Latent Heat –The Masked Superhero of Thermodynamics


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What is Latent Heat 

Webster defines latent as present and capable of emerging or developing but is invisible, concealed, or inactive.  Google describes latent to be hidden until circumstances are suitable for development or manifestation.  Either way, something is there, but it is out of sight, hidden… and it’s also waiting for the right circumstances to step out of the shadows and show itself.  Like a masked superhero, with their secret identity, waiting until there is a crisis before they change into tights and save the day.  Latent heat is like that too… it’s a superhero, but always out of sight.  Often only discussed in hushed tones during the summer cooling season or at boring Manual J classes. 

In thermodynamics, latent heat is what is added or removed to change the physical state of a substance… but NOT the temperature.  The latent heat of fusion is when ice melts into water, without a change in temperature.  The latent heat of vaporization is when liquid water becomes steam, and the latent heat of condensation is when that vapor condenses into a liquid.     

What is interesting is it takes a lot of heat to turn ice into water, and even more heat to convert water into steam (see Figure 1). 

Figure 1 Latent Heat

Two for One 

This means that the thermometer shouldn’t move when ice turns into water, or water becomes steam.  It’s two physical manifestations of the same compound at one temperature.  That’s weird, right?  I think it’s weird.   

 

Oooooh.   Aaaahhhh.   Gee, Wes, that is some fascinating but useless information.  Thanks, tons.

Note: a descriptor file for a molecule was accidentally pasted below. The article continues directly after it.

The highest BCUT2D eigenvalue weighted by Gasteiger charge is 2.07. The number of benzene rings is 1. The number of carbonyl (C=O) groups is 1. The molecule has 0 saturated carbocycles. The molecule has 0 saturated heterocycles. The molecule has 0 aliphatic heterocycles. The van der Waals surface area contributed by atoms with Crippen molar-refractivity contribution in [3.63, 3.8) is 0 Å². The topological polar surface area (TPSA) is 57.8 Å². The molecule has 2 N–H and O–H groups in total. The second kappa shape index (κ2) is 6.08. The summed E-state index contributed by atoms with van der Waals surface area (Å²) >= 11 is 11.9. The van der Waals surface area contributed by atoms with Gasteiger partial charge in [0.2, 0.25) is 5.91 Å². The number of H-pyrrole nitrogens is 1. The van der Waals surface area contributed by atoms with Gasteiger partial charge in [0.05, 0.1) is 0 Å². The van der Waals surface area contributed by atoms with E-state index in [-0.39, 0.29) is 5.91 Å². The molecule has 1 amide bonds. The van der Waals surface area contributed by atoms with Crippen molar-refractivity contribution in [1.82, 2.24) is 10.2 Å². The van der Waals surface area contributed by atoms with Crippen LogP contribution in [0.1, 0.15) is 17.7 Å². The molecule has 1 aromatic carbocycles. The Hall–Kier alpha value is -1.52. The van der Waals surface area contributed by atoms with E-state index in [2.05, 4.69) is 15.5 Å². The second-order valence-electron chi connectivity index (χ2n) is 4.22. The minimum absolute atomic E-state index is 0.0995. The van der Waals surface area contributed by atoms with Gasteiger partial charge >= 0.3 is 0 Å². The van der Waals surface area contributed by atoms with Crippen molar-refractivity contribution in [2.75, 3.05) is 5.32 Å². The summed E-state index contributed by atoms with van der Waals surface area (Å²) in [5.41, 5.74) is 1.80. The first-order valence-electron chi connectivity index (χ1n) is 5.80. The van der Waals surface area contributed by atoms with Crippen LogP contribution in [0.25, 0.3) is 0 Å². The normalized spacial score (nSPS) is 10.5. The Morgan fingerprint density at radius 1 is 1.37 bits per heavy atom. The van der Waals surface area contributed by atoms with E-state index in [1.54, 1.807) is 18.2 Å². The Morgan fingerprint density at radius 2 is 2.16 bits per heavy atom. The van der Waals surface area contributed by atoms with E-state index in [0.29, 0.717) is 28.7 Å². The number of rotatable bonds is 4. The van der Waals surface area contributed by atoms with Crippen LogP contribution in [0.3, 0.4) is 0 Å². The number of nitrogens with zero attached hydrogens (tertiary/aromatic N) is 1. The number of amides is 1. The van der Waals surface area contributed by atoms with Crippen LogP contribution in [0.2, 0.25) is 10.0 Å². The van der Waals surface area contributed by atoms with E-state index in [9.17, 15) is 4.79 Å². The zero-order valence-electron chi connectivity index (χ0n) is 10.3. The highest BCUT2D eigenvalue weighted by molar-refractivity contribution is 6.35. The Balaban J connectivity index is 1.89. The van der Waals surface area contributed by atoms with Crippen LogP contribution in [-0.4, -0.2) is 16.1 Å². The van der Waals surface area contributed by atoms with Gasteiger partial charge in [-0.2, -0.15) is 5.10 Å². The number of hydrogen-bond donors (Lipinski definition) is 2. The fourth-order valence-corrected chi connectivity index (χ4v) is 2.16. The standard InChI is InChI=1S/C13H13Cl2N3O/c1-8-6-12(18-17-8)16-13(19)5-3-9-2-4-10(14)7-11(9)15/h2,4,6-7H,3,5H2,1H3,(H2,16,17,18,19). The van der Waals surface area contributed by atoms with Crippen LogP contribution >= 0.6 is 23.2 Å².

Latent Heat: Applied 

On a hot summer afternoon, after you replaced the HVAC system, you may notice that the house begins to cool down, but the thermostat hasn’t moved.  Part of the reason is that you just crawled out of a 130°F attic, and everything feels cool.  The other reason is that when a cooling system starts in a hot and humid house, there is a great deal of heat transfer.  But much of relief you feel is due to the latent heat of condensation.  The humidity in the air condenses and is discharged down the drain.  The thermostat will not reflect this heat transfer, but if you happened to watch the drain lines, you would see the unit is removing thousands of Btus of latent heat. 

Sidebar 1: For every pint of water removed, the air conditioner has removed 972 Btu. For simplicity, you can round up to 1,000(only an engineer will raise a fuss). A condensate drain that can fill a 16 oz soda bottle in 10 minutes is on pace to remove almost 6,000 Btu/ hour. That is heat removal you won’t see on the thermostat, but it’s a comfort that your customers will feel and will thank you for it.

To see this proven, let’s look at the expanded cooling capacity for one of my favorite units, the XYZ model AC-30(Figure 2). To set the stage, on a hot summer afternoon, while you changed the air conditioner, is it possible the indoor conditions could reach 95°F and 35% RH? Yup. At that temperature and relative humidity,the entering wet bulb (EWB) temperature is72°FWB. At that EWB and a 95°F outdoor temperature, this air conditioner has a capacity of 33,680Btu/h. That’s a lot! But only 18,500 Btu/h is sensible capacity (Figure 2, #1). The rest of that, 15,360 Btus, islatent capacity,and it’s working like the caped crusader, unseen, but fantastically productive. As the EWB drops down to 63°FWB(75°F and 50% RH), the total capacity drops slightlyto 28,020 Btu/h,but the latent capacity is greatly reduced (26,560 Btu/h –sensible, 1,460 Btu/h –latent, Figure 2, #2).

Figure 2 Model XYZ AC-30

Typically, after the equipment is replaced, most homeowners will not stand and look at the thermostat, they will thank you profusely for saving their family, they are grateful for your hard work under such miserable conditions.  But if they did stare at the dial, and if they happen to say in a snarky tone, “Hey, its not cooling off very fast, or the thermostat isn’t working.”  You can change into your superhero costume, and then explain the latent heat of condensation while they write the check.  

 

 

Author’s Note: Wes Davis is ACCA’s Director of Technical Services. He can be reached at wes.davis@acca.org or 703-824-8847.

Wes Davis
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